Brunei foreign minister to grapple with Myanmar crisis as Asean special envoy

Brunei's Second Minister for Foreign Affairs Erywan Yusof will be tasked with reducing violence and opening dialogue between Myanmar's military rulers and their opponents.
Brunei's Second Minister for Foreign Affairs Erywan Yusof will be tasked with reducing violence and opening dialogue between Myanmar's military rulers and their opponents.PHOTO: ST FILE

BANGKOK - Asean has appointed Brunei’s second foreign minister Erywan Yusof as its special envoy to Myanmar, as it tries to muster a response to the country’s growing crisis.

The decision was announced in a joint communique released on Wednesday (Aug 4), two days after Asean’s foreign ministers gathered alongside the top envoy appointed by Myanmar’s military junta.

The statement said Mr Erywan will “start his work in Myanmar, including building trust and confidence with full access to all parties concerned and providing a clear timeline on the implementation of the Five-Point Consensus before the Asean Foreign Ministers’ Meeting”.

The appointment of a special envoy was a key clause in the consensus reached by Asean leaders who met in April amid increasing bloodshed in Myanmar following the Feb 1 military coup.

It had also called for the cessation of violence, constructive dialogue among all parties concerned, and for Asean to provide aid through the bloc’s humanitarian assistance agency.

Mr Erywan is tasked with helping to facilitate political dialogue in Myanmar, a delicate process given that deposed Myanmar state counsellor Aung San Suu Kyi remains under detention and faces charges widely considered trumped up to rule her out of politics.

Meanwhile, elected lawmakers and their allies, which have regrouped under the rival National Unity Government (NUG), have been branded as terrorists by the junta led by Senior General Min Aung Hlaing.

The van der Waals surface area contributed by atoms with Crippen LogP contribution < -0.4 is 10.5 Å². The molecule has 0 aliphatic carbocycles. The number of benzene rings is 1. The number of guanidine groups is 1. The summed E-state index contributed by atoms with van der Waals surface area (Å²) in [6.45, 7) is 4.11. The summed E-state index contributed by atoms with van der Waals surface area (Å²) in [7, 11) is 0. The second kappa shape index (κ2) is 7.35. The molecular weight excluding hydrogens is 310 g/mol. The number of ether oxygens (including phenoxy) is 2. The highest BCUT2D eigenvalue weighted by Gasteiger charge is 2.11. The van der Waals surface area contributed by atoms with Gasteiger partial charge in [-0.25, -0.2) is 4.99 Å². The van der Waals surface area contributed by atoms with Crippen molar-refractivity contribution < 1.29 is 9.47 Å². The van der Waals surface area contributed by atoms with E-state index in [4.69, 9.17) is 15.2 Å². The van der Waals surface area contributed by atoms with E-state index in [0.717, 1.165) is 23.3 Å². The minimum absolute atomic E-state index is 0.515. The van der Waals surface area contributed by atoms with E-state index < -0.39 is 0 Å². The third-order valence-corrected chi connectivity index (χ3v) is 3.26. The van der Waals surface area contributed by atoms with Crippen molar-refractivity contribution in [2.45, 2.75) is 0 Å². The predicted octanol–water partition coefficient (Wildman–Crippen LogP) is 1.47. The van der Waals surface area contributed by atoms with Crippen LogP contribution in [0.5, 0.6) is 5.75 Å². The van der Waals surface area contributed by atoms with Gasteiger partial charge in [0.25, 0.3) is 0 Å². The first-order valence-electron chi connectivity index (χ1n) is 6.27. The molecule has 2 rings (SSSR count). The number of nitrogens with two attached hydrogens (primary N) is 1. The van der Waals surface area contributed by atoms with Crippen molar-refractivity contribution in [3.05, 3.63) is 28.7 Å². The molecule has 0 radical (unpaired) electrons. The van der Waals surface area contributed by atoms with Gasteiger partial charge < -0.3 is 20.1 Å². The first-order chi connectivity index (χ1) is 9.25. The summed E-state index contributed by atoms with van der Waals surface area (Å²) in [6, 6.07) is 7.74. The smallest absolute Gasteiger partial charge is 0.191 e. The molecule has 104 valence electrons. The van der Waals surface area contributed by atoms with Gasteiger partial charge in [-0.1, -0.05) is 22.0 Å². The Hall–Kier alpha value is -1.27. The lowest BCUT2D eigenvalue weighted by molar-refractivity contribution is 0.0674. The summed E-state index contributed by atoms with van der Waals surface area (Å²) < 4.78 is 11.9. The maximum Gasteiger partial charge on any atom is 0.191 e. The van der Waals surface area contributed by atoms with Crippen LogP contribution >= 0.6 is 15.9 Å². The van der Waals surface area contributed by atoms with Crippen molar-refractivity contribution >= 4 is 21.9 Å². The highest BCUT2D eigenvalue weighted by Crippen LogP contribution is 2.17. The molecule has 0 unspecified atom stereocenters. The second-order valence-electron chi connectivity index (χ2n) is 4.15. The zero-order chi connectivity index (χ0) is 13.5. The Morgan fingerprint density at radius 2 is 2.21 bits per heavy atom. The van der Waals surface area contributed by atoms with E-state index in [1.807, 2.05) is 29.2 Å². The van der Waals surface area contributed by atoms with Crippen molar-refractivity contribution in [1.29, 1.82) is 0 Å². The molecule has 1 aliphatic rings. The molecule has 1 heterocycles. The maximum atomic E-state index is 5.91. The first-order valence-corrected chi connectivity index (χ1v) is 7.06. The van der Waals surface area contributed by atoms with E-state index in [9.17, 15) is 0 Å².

The military chief, who has alleged that the election in Myanmar last year was fraudulent, has vowed to hold fresh polls. On Sunday, when he assumed the title of “prime minister”, he also said the current state of emergency will end on August 2023.

The joint communique released on Wednesday, which also announced that Britain was granted “dialogue partner” status by the regional bloc, welcomed “Myanmar’s commitment” to Asean’s five-point consensus and “acceptance for the timely and complete implementation” of it.

Singapore foreign minister Vivian Balakrishnan called the appointment of Mr Erywan a “critical first step”.

“But much more needs to be done. I urge the Myanmar military authorities to cooperate fully with Dato Erywan, as Special Envoy, to arrange his visit to Myanmar expeditiously,” Dr Balakrishnan wrote on Facebook. “He must be granted access to all stakeholders to facilitate meaningful dialogue and find a durable and peaceful political solution.”

Much of the progress will hinge on General Min Aung Hlaing, who on Sunday publicly endorsed Thailand’s former deputy foreign minister Virasakdi Futrakul as the special envoy.

Human rights groups have called for international humanitarian intervention in Myanmar.

The Assistance Association for Political Prisoners said at least 946 people had been killed by the junta and over 5,000 were under detention. Armed resistance against the military was taking hold, swelling the population of displaced persons, according to the group.


Protesters holding up the three-finger salute signifying resistance during a demonstration against the junta in Yangon on July 29, 2021. PHOTO: AFP

Meanwhile, the surge in Covid-19 infections has overwhelmed a health system decimated by the political crisis. While the country logged 4,713 new cases on Tuesday – and 312 more deaths – medical experts say the real figures are likely far higher.

A report released on Wednesday by human rights groups Progressive Voice and Forum-Asia warned that the role envisioned for Asean’s humanitarian unit, the Asean Coordinating Centre for Humanitarian Assistance on disaster management, is “deeply problematic” because its operations would have to be approved and supervised by the junta.

It risks creating conditions that allow the military to hoard aid, the report alleged. It could also be used as a cover for the junta to gather information about those resisting the coup and inflict violent reprisals. People may also refuse to accept aid out of distrust, it said.

Mr Kasit Piromya, board member of the Asean Parliamentarians for Human Rights, said: “The Envoy must act promptly, and show skillful diplomacy to ensure he does not become a pawn in the junta’s game to pretend it is taking action, all while maintaining its grip on power and subjecting the people more and more to its oppressive rule.”